Why are we doing this?
We know that thousands of volunteers are already giving their time to volunteer in their local hospital, helping to transform the lives of patients and their carers. When they do, anecdotal evidence suggests this is both beneficial for the patient and the volunteer.
What are we doing?
We have been drawn to a pioneering group of hospitals who are using simple and smart techniques to increase the impact of their volunteers. These techniques include:
- asking nurses what jobs they wish they had time to do that volunteers could help with (usually things like holding a patient’s hand to reassure them before surgery)
- training volunteers in specialist skills (like reminiscence games for patients on dementia wards)
- developing hospital-to-home services to support patients to settle in successfully at home
We think that social action can play a significant role in improving the experience that patients and their friends and families have within hospitals, and potentially patients’ outcomes.
The Helping in Hospitals initiative is supporting six hospitals to significantly expand the reach and impact of their hospital volunteering service, and share the evidence of the impact this has had on patients and their families.
The hospitals are:
- Barts Health NHS Trust
Barts plans to double the number of volunteers. It will also recruit volunteers with experience of a specific illness or condition to support patients experiencing a similar health problem, as well as making sure there are more volunteers to help meet and greet new patients.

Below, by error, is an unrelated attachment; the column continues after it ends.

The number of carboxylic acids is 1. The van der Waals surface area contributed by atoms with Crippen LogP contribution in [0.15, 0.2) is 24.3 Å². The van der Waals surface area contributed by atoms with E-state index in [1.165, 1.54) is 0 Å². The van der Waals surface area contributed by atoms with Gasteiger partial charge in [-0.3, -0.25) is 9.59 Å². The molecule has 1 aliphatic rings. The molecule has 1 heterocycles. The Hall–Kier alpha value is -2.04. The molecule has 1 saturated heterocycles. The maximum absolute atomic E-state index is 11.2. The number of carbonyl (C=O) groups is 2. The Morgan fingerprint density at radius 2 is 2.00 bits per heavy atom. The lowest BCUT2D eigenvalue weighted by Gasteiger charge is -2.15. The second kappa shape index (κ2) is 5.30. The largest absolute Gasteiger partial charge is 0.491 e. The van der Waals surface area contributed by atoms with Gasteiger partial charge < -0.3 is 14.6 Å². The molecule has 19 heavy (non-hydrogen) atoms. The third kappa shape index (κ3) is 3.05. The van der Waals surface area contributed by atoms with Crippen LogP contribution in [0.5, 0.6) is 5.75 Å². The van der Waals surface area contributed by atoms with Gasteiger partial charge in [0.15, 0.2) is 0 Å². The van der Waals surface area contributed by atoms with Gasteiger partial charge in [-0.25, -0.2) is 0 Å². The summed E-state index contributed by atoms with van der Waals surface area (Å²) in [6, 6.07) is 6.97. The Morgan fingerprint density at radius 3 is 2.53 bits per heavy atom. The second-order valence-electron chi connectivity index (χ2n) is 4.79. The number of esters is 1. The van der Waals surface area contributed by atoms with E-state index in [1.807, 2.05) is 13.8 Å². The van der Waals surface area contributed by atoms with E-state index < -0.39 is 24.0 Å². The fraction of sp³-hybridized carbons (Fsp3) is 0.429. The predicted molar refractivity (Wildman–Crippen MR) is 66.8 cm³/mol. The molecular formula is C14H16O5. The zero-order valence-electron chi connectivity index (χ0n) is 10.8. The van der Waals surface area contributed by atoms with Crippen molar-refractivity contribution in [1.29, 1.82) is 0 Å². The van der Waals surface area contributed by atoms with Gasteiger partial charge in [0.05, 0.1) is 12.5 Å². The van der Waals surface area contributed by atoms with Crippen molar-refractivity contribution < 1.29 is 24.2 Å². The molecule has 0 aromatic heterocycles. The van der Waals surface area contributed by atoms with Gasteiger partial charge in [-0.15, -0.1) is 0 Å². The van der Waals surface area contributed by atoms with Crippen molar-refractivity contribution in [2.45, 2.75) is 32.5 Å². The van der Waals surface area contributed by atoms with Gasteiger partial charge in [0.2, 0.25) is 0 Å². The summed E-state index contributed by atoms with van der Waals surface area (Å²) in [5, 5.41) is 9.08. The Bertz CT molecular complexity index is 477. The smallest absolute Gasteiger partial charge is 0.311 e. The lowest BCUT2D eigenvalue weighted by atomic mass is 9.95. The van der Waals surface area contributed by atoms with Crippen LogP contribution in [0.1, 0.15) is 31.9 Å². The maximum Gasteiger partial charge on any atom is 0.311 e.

- Cambridge University Hospital NHS Foundation Trust
Cambridge aims to double its number of volunteers. Many of these new volunteers will be supporting older patients, helping reduce anxiety and confusion for those with cognitive impairment and improving patient nutrition. It is hoped this can help reduce the length of patient stays.
- Derbyshire Community Health Services NHS Trust
Derbyshire plans to mobilise new volunteers, by replicating the best hospital volunteering schemes in a community trust setting. This will include a new ‘hospital to home’ scheme, where volunteers accompany vulnerable patients home to help them settle back into normal life.
- Great Western Hospitals NHS Foundation Trust
Great Western Hospitals intends to increase the number of hospital volunteers by around50 per cent across Wiltshire. New volunteers will get training and mentoring and some will be deployed in helping vulnerable patients settle back in at home after a stay at hospital.
- Kingston Hospital NHS Foundation Trust
Kingston plans to train up new volunteers especially to help patients with dementia, patients struggling to navigate the hospital and patients who need encouragement at meal times. It plans to almost double the number of active volunteers during the programme.
- Sheffield Teaching Hospitals NHS Foundation Trust
Sheffield aims to increase the number of volunteers by a third. It will introduce a number of roles that it has been piloting to date, including mealtime volunteers and an ‘on-call’ role which will allow volunteers to be paged to respond to the most pressing needs on different wards.
Where did the idea come from?
In 2012, we backed King's College Hospital to accelerate the development of their pioneering volunteering programme. They designed their volunteering offer around things staff would like to do to help patients but couldn’t because they don’t have time.
This generated a list of simple, humane acts of kindness, from welcoming and guiding people around the building, to holding the hand of someone waiting for surgery – precisely the tasks volunteers now undertake. And it worked.
Since 2010, they have increased the number of volunteers from 150 to 1500, regularly out on the wards, each offering 16 hours volunteering a month.
We were inspired by this incredible achievement and the way they designed the programme so created Helping in Hospitals to incentivise others to replicate the best of this, and other pioneering models, in their hospital.